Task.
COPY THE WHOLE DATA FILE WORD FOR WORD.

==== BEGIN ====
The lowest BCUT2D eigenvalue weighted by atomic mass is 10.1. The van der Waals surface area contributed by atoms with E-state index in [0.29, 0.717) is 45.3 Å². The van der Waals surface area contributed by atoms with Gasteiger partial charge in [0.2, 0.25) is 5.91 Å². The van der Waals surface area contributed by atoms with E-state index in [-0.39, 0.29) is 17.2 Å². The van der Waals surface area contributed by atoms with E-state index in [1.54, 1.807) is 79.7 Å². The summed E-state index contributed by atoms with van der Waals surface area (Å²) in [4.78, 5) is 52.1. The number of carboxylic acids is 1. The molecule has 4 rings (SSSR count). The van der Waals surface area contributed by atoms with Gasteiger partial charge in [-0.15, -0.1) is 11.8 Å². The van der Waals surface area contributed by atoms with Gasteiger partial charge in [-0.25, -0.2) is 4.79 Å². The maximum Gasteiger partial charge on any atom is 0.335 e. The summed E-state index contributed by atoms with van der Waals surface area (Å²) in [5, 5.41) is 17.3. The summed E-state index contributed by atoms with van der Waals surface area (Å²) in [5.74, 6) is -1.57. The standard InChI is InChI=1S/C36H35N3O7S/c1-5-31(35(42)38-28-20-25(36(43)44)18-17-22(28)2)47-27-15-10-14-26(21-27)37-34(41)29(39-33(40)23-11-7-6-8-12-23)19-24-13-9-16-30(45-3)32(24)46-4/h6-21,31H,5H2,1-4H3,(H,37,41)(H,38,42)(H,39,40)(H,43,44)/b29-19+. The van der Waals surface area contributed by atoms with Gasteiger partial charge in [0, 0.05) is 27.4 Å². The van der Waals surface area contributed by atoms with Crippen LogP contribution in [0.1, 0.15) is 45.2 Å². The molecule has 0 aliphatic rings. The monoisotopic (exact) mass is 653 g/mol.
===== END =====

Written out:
The lowest BCUT2D eigenvalue weighted by atomic mass is 10.1. The van der Waals surface area contributed by atoms with E-state index in [0.29, 0.717) is 45.3 Å². The van der Waals surface area contributed by atoms with Gasteiger partial charge in [0.2, 0.25) is 5.91 Å². The van der Waals surface area contributed by atoms with E-state index in [-0.39, 0.29) is 17.2 Å². The van der Waals surface area contributed by atoms with E-state index in [1.54, 1.807) is 79.7 Å². The summed E-state index contributed by atoms with van der Waals surface area (Å²) in [4.78, 5) is 52.1. The number of carboxylic acids is 1. The molecule has 4 rings (SSSR count). The van der Waals surface area contributed by atoms with Gasteiger partial charge in [-0.15, -0.1) is 11.8 Å². The van der Waals surface area contributed by atoms with Gasteiger partial charge in [-0.25, -0.2) is 4.79 Å². The maximum Gasteiger partial charge on any atom is 0.335 e. The summed E-state index contributed by atoms with van der Waals surface area (Å²) in [5, 5.41) is 17.3. The summed E-state index contributed by atoms with van der Waals surface area (Å²) in [5.74, 6) is -1.57. The standard InChI is InChI=1S/C36H35N3O7S/c1-5-31(35(42)38-28-20-25(36(43)44)18-17-22(28)2)47-27-15-10-14-26(21-27)37-34(41)29(39-33(40)23-11-7-6-8-12-23)19-24-13-9-16-30(45-3)32(24)46-4/h6-21,31H,5H2,1-4H3,(H,37,41)(H,38,42)(H,39,40)(H,43,44)/b29-19+. The van der Waals surface area contributed by atoms with Gasteiger partial charge in [0, 0.05) is 27.4 Å². The van der Waals surface area contributed by atoms with Crippen LogP contribution in [0.1, 0.15) is 45.2 Å². The molecule has 0 aliphatic rings. The monoisotopic (exact) mass is 653 g/mol.